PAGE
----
Dispelling dementia myths
1 November, 2019
By 2050, the number of New Zealanders with dementia will be able to fill Wellington’s Westpac Stadium five times.
It’s a statistic that makes dementia one of New Zealand’s most pressing health challenges.
While the impact of dementia on our society as a whole may be well known, many Kiwis don’t understand what the condition means at an individual level.
According to research commissioned by Public Trust and Dementia New Zealand, 67% of New Zealanders think there is no available treatment for dementia, while 42% believe that people with the condition need to be housed in secure units.
Paul Sullivan, CEO of Dementia New Zealand, says people tend to associate cure with treatment.
“They think because there is no cure for conditions like Alzheimer’s disease, it means that nothing can be done to improve people’s lives. That’s simply not the case.
“There are a number of interventions – medical, social and lifestyle – proven to ease the challenges that people living with dementia face.
“There is also a view that people with dementia are mostly in care. But the fact is that most people spend the majority of their journey with this condition living independently in the community – going to the supermarket, using public transport and attending community events,” says Paul.
The research revealed 42% of New Zealanders believe that it’s not possible to have a good quality of life when living with dementia. Public Trust CEO Glenys Talivai says that is a myth that needs to go.
“With the right preparation and support, people living with dementia can still lead meaningful lives. Services exist that can take care of everyday life pressures that someone with dementia may be struggling with. Public Trust’s Personal Assist is one such service.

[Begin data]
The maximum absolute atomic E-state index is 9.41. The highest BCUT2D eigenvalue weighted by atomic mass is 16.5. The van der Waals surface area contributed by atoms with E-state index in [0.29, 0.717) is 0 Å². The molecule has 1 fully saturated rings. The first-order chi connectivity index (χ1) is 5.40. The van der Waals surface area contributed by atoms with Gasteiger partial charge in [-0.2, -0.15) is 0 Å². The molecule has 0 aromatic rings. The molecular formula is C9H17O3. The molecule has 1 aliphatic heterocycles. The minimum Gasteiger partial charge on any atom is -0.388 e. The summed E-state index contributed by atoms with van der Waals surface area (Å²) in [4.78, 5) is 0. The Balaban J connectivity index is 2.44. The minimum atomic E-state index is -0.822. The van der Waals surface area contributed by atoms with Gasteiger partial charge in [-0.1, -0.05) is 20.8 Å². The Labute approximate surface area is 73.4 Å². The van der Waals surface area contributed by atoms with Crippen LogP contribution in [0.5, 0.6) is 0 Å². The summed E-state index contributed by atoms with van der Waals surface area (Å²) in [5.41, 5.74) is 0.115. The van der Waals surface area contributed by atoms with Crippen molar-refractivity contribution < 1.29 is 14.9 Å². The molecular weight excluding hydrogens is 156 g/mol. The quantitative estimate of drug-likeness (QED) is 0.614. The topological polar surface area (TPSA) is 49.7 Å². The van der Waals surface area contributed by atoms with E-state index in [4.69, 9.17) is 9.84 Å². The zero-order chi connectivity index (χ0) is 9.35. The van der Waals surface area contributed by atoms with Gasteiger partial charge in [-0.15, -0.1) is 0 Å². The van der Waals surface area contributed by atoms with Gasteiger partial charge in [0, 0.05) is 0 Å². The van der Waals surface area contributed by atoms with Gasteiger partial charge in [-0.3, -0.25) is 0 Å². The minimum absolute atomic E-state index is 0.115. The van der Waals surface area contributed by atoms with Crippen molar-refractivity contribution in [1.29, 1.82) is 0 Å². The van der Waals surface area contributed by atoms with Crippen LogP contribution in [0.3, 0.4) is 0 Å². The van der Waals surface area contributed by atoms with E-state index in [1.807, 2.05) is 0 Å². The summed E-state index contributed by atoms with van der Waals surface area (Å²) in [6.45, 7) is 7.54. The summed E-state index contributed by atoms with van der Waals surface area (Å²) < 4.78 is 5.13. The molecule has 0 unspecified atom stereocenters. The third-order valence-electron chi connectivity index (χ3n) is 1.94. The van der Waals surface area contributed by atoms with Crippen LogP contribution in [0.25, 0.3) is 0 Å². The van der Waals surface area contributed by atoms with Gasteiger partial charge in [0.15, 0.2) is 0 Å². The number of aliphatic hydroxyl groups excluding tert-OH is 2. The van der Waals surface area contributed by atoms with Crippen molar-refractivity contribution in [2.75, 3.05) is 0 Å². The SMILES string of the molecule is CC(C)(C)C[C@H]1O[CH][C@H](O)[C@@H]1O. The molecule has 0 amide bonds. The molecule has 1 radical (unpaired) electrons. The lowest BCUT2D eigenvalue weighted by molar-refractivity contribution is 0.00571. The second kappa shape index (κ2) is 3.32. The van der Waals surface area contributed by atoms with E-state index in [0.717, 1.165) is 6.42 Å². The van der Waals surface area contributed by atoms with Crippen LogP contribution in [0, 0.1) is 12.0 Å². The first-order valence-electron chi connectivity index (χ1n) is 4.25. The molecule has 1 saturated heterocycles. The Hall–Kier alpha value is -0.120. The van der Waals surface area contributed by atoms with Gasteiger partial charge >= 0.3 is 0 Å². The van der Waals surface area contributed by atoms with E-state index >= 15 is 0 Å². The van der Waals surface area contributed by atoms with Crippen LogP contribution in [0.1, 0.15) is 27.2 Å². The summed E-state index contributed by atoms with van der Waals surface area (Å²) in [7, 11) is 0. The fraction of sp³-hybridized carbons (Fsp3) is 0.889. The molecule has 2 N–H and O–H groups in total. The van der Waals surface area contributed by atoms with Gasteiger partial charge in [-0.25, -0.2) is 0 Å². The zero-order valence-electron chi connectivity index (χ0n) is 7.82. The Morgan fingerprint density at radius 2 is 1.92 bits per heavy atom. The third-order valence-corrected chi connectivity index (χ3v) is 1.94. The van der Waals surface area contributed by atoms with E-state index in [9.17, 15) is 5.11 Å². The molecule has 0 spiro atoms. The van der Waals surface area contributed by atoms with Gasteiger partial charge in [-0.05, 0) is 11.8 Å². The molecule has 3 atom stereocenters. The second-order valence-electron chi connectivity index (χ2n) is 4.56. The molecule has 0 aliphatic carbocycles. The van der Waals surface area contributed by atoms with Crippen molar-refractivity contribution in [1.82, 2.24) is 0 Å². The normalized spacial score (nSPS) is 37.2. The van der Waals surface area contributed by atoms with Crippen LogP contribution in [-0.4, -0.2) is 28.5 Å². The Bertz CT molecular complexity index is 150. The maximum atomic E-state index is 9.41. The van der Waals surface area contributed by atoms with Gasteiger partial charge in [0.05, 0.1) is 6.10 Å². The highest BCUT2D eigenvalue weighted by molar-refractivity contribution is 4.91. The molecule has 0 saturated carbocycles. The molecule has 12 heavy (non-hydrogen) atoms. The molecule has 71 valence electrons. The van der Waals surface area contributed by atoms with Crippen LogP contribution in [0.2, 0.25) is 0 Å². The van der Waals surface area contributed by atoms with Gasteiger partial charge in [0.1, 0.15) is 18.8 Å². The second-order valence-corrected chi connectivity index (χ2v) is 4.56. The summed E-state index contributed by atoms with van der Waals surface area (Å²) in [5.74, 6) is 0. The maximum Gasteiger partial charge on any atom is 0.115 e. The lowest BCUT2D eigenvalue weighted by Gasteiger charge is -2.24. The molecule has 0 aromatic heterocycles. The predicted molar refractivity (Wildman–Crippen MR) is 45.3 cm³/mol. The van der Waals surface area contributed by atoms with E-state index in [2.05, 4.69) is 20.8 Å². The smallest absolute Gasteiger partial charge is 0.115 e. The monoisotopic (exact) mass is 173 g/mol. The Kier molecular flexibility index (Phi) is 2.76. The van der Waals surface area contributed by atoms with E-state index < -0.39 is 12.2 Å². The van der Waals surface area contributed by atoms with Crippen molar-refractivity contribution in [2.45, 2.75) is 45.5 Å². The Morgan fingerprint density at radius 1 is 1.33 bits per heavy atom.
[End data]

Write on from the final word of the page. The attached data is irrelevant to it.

“With the over 65s expected to make up around one-fifth of the New Zealand population by 2050, it’s likely that more services will be available to cater to the needs of this group, including those with dementia,” she says.
From the research, 49% of those over 65 said they wouldn’t know how to recognise the signs of dementia, while 54% of the same age group said they don’t know what to do when interacting with someone with dementia.
“There is also a lot of confusion in the New Zealand public surrounding the term ‘dementia’”, says Paul.
“We often get asked ‘What is the difference between Alzheimer’s and dementia?’ The answer is simple: Alzheimer’s disease is a type of dementia, whereas dementia is an umbrella term used to cover different manifestations of this condition.”
More information and advice on living with dementia can be found at www.dementia.nz
The nationally representative survey was commissioned by Public Trust and Dementia New Zealand and undertaken by Dynata. The survey involved 277 people between the ages of 18 to 85 from the Dynata research panel. Participants were selected to represent a cross-section of adult New Zealanders by age, gender and region.
Contact: Ian Letham, Content & Communications Consultant
Phone: +64 22 070 0979